Colonoscopy remains the gold standard for detecting colorectal cancer in its early stages for two important reasons:
- It’s reliable and accurate
- It can allow the doctor to visualize the colon and remove suspicious tissue in one procedure
In fact, colonoscopy plays such an important role in detecting cancer, the American Cancer Society (ACS) recommends regular screenings for everyone during their adult years.
As a top-ranked general and colorectal surgeon in White Plains, New York, and Manhattan in New York City, Michael H. Tarlowe, MD, uses the most advanced colonoscopy techniques for results that are accurate and dependable. Below, he outlines when you should get a colonoscopy and how often you should have the screening repeated.
When you need your first screening
Every year in the United States, about 150,000 people are diagnosed with colorectal cancer and more than 50,000 people die from the disease. Those are high numbers, but in fact, the number of colorectal cancer deaths has declined in recent years, a trend the ACS says is likely due in part to an increase in colonoscopy screenings.
However, a recent study also found that colorectal cancer deaths are actually occurring more frequently among younger adults. As a result, the ACS recently updated its guidelines, lowering the recommended age for a first colonoscopy from 50 years to 45 years. Under the new guidelines, the society advises adults with an average risk of colon cancer to have their first screening at age 45, followed by repeat colonoscopies every 10 years until age 75.
Understanding average risk
For the guidelines purposes, the ACS says a person is at average risk for colon cancer if they don’t have:
- A personal or family risk of colorectal cancer
- A personal risk of colon polyps (fleshy growths)
- A personal history of ulcerative colitis or Crohn’s disease (inflammatory bowel disease)
- A personal history of a medical condition that increases the risk of colorectal cancer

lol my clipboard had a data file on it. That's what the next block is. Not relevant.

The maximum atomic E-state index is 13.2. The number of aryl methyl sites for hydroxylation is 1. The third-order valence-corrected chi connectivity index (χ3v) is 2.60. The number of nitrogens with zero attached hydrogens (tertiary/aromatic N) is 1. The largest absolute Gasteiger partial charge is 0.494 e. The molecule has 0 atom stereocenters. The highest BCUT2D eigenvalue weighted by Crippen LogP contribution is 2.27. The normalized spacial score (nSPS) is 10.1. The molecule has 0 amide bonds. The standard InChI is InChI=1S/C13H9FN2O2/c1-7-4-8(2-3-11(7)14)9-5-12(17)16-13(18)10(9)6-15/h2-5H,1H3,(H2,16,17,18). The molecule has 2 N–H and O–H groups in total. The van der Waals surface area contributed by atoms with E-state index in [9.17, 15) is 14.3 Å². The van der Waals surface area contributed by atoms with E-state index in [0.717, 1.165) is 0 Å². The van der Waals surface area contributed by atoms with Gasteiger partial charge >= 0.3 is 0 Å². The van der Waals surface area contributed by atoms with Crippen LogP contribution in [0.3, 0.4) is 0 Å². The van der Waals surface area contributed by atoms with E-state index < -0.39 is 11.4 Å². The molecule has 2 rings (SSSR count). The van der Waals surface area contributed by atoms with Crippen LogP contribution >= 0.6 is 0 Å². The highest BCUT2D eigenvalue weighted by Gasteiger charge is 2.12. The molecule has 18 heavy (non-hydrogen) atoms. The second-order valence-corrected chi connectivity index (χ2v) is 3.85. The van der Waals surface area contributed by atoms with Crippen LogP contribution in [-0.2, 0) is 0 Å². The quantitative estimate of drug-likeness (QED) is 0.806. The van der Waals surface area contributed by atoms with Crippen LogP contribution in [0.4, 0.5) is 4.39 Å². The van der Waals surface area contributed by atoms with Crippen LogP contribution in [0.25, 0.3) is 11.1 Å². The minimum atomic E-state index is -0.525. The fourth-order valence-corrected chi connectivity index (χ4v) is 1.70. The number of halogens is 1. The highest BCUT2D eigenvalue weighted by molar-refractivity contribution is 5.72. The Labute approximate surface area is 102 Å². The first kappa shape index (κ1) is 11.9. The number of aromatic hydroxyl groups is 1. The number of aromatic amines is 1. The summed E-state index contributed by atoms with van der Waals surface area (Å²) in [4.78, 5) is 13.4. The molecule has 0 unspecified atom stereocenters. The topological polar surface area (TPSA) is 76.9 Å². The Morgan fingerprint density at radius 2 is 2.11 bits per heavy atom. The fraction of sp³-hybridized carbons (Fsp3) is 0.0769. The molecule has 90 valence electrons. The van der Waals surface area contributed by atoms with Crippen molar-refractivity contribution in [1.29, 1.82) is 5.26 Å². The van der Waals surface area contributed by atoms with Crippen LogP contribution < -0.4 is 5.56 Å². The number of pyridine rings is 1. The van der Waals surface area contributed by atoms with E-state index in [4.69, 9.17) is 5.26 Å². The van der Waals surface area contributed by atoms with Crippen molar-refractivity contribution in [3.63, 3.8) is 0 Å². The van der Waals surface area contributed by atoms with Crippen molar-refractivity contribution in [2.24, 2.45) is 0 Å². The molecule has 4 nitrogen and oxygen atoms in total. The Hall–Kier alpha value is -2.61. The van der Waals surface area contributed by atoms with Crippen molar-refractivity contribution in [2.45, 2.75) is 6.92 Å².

- Prior radiation in the belly area to treat another type of cancer
If you fit this average risk category, then you should have your first colonoscopy at age 45, followed by a repeat colonoscopy every 10 years.
What if you do have one or more of those risks? Then, you may need screening more frequently, or you might need your first colonoscopy before you turn 45.
You may also need a colonoscopy if you have:
- Changes in your bowel habits
- Unexplained weight loss
- Belly pain
- Blood in your stool
If you’re at an increased risk of colorectal cancer, the timing and frequency of your testing is based on your specific risk factors. Dr. Tarlowe can explain those risk factors to you and develop an optimal screening program based on your unique needs.
Finally, while the ACS recommends colonoscopies up until age 75, that doesn’t mean when you’re 75 years old, you can’t have another colonoscopy. You should still discuss your screening options with Dr. Tarlowe to determine if you should continue to have screenings based on your specific risk factors.
Learn more about colonoscopy
Even though colonoscopy is a simple, straightforward screening, many people worry about what to expect. The fact is, a colonoscopy typically only takes about a half hour to an hour to complete, and you’re sedated ahead of time, so you nap through the whole thing. Afterward, you recover on site for a bit before being discharged home where you can continue your normal routine.
If you need to schedule your first colonoscopy, don’t let worry about the unknown keep you from protecting your health. Call our office or use our online form to schedule a consultation with Dr. Tarlowe today.